bug with NonNullParamChecker?

Hi,

As I was testing NonNullParamChecker this afternoon, I ran into this troubling example:

// --------- example 1 ------------
void *getNull() {
  return 0;
}

void check(void *p) __attribute__(( nonnull ));
void check(void *p) {
}

int main(int argc, char **argv) {
  void *p = getNull();
  check(p);
  return 0;
}
// --------------------------------

This code gives no warning on the versions of clang that I could test:
- Apple LLVM version 4.2 (clang-425.0.28) (based on LLVM 3.2svn)
- clang version 3.3 (trunk 180768)
- clang version 3.3 (trunk 180907) (llvm/trunk 180768)

To get an error one I have to replace p = getNull() by p = 0.

First I was tempted to think it was just a limitation of the core analyzer, but
1) I obtain an error with a similar example where the nonnull attribute is replaced by a division by zero (see example 2 at the end)

2) I debugged the file NonNullParamChecker.cpp : I am very new to this codebase but it seems that a report is actually emitted (lines 119-139). Then it never shows up for some reason...

Is this a bug? If not, how can we improve this checker?

Thanks!

Hi, Mathieu. You’ve run into one of the analyzer’s haziest features: false positive suppression based on return values. To put it simply, if there’s a null pointer dereference, and it turns out the null pointer came from an inlined function, we suppress the warning.

Why? Well, for better or for worse the analyzer does not have perfect information. Consider an example like this:

targetMap[targetName]->process(input);

Seems harmless, right? Well, what does the map’s operator look like?

Target *getItem(StringRef name) {
if (map contains a target for name)
return it
return NULL;
}

Most likely, the analyzer doesn’t have perfect knowledge about the contents of the map, so it assumes both branches can be taken—which is totally reasonable! However, the caller could very well have some extra knowledge: the targetName is checked at the beginning of the program, and so the map lookup will never fail at this point.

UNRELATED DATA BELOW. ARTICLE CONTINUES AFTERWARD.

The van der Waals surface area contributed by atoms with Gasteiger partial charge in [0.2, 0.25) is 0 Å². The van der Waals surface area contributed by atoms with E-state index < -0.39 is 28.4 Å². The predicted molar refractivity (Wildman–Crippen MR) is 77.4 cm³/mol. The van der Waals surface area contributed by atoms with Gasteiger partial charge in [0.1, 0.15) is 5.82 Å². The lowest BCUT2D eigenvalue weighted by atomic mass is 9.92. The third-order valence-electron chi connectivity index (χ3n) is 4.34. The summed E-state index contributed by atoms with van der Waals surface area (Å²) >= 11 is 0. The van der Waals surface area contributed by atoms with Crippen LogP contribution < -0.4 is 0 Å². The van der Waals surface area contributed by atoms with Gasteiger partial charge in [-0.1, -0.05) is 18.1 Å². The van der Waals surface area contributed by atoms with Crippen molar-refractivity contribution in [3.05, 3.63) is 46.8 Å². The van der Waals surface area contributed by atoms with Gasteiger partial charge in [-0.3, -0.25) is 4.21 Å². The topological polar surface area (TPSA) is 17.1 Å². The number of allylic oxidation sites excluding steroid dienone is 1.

Usually, the response to this sort of bug is to add an assertion, but in this case you wouldn’t be able to do that without introducing a temporary variable and breaking apart the original expression.

When we first turned on C++ inlining, this sort of example resulting in hundreds of false posiitves on the LLVM code base. It did find some true positives, such as unchecked calls to dyn_cast, but in general it was just not compatible with the way people write code. A lot of times, generic functions have to handle error cases that the caller knows won’t happen, but would find annoying or difficult to actually assert() about. We’ve found that a lot of these cases correspond to a null value being returned, which is entirely a heuristic.

The false positive suppression heuristics can definitely be improved, but in general false negatives are better for the analyzer than false positives. The former reduces bugs caught and confidence in the tool, but the latter results in people turning off a checker wholesale or not running the analyzer at all.

Anyway, thanks for the report, and if you come up with any “counter-suppression” ideas, please send them to the list!

Jordan

Hi Jordan,

Thanks for your detailed answer. I finally found the configuration option: clang -cc1 -analyze -analyzer-checker=core -analyzer-config suppress-null-return-paths=false …

On a slightly different topic, has anyone ever considered using the core of clang-analyzer to bring more fine-grained annotations to life, in the spirit of Findbugs for Java?

http://findbugs.sourceforge.net/manual/annotations.html

From this page
http://clang-analyzer.llvm.org/annotations.html
I understand that we can already attach attributes to various syntactic elements (not sure exactly which ones yet, though).

Is there any reason to believe that this project would require more than just writing a new checker?

– Mathieu

Hi list,

Is anyone in the position to offer some insight on the question (below) about possibly using Clang analyzer for more “contract-based” null-pointer analyses?